What happens to women emotionally after menopause

Menopausal symptoms / menopausal symptoms

Many women experience menopause without any complaints in a good mood, productive, active and mentally at the top. But there are typical climacteric complaints and complaints in the time after that, which can appear in different forms and more intensely and are explained below.

Hot flashes and sweats (vasomotor discomfort)

The hot flashes are usually announced by light head pressure and discomfort, the so-called rising heat. After that, a heat wave spreads over the face, neck and upper body in a very short time. The face turns red and a sweat follows. Many women feel relieved by this outbreak of sweat, while others have the feeling of heat accumulation. Sometimes a sweat can be followed by a chill. Typically the phenomenon lasts from half a minute to several minutes. It can only go unnoticed a few times a week, but it can also occur much more frequently. Hot flashes with or without a sweat often manifest themselves at night and can thus shorten the deep sleep time. In some women, this can disrupt the sleep-wake cycle.

Up to 85% of women going through menopause report hot flashes - 55% even before the onset of menstrual disorders that herald the onset of perimenopause. Later these symptoms gradually subside, but never in some women. The average duration of the hot flash period is approximately 5.2 years. The causes of hot flashes are not yet fully understood. One theory suggests changes in the thermoregulatory system related to fluctuations in estrogen production (1).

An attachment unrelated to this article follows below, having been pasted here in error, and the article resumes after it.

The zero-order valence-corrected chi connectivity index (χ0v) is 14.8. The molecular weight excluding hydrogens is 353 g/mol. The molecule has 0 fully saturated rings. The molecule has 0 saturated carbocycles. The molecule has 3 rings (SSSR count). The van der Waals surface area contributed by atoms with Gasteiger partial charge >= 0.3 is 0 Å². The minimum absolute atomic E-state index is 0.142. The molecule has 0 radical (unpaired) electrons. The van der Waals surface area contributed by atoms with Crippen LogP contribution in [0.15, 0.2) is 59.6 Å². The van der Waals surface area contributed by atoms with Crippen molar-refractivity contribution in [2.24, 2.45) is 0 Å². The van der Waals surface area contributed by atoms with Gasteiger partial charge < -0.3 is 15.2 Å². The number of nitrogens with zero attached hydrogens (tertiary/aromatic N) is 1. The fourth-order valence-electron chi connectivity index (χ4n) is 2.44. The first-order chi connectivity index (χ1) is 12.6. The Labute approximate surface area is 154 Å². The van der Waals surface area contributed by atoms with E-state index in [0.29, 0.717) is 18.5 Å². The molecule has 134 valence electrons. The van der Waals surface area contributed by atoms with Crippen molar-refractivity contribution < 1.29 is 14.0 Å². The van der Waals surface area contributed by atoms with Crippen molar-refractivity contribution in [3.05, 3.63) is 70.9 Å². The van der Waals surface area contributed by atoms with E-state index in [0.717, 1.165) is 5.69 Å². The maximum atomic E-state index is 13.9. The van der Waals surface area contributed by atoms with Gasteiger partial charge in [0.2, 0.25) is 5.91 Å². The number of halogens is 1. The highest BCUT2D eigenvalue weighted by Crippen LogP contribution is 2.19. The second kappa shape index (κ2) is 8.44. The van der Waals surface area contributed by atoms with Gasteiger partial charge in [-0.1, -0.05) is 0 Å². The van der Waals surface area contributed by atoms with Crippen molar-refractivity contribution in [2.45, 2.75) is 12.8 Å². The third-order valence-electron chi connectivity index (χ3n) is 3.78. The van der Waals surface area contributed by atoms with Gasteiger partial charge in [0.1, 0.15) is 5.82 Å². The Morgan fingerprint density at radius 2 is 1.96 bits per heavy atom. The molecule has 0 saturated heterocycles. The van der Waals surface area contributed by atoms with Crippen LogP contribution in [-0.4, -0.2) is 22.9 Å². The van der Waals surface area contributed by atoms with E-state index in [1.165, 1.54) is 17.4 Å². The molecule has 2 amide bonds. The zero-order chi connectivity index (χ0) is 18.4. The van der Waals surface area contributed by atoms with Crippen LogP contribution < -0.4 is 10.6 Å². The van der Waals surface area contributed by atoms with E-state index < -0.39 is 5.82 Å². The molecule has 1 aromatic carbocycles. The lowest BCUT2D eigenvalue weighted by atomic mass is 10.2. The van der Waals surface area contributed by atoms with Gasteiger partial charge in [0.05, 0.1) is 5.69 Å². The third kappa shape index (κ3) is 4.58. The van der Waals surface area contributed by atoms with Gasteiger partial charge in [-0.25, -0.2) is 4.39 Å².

Tissue atrophy of the mucous membrane with vaginal dryness, pain during sex and incontinence problems

Due to the lack of estrogen, the mucous membrane of the vagina, urethra and bladder - but also of the mouth and eyes is no longer built up as high. This can make the vagina feel drier than it did before the menopause and is more vulnerable. Itching or burning may occur more often. This dryness can make itself felt during sexual intercourse. There are many over-the-counter lubricants that can solve the problem in the situation.

The vaginal flora can get out of balance due to the altered structure of the skin. Often there are disturbances in the pH value in the vagina due to a lack of protective lactic acid bacteria, which then makes the vagina more susceptible to bacterial infections.

Since the structure of the skin of the vagina is also a cushion for the urethra, if the skin is thinner, bladder weakness (incontinence) can occur because the closing mechanisms of the urethra and bladder are impaired. The pelvic floor muscles can sag with age due to age. This can lead to inflammation of the urinary tract as well as increased urination or urinary incontinence.

Hormone-containing vaginal cream or vaginal tablets can compensate for the hormone deficiency in the genital area. The skin is built up stronger and better supplied with blood, making it more elastic, moist and more stable. Talk to your gynecologist about these complaints, who can then prescribe these prescription drugs.

Intermenstrual bleeding

One consequence of the low estrogen production in old age is the shrinking of the uterus and thus often the fibroids as well. The uterine lining is less built up, is thinner and the walls of the blood vessels are more unstable. Sometimes this is noticeable through light intermenstrual bleeding, which should always be clarified by your gynecologist.

Fatigue and trouble sleeping

Decreasing estrogen activity during menopause shortens the deep sleep phase to four hours. At this time of the day, around three to four in the morning, many women wake up partly through sweats and cannot go back to sleep. Usually after the time of the deep sleep phase comes the approx. Two-hour dream phase with a shallower sleep depth.

Problems falling asleep, however, are not caused by hormones. You just take too many worries and thoughts into bed that prevent you from falling asleep. A shortened sleep can affect the concentration and performance of the next day.


Other ailments associated with menopause: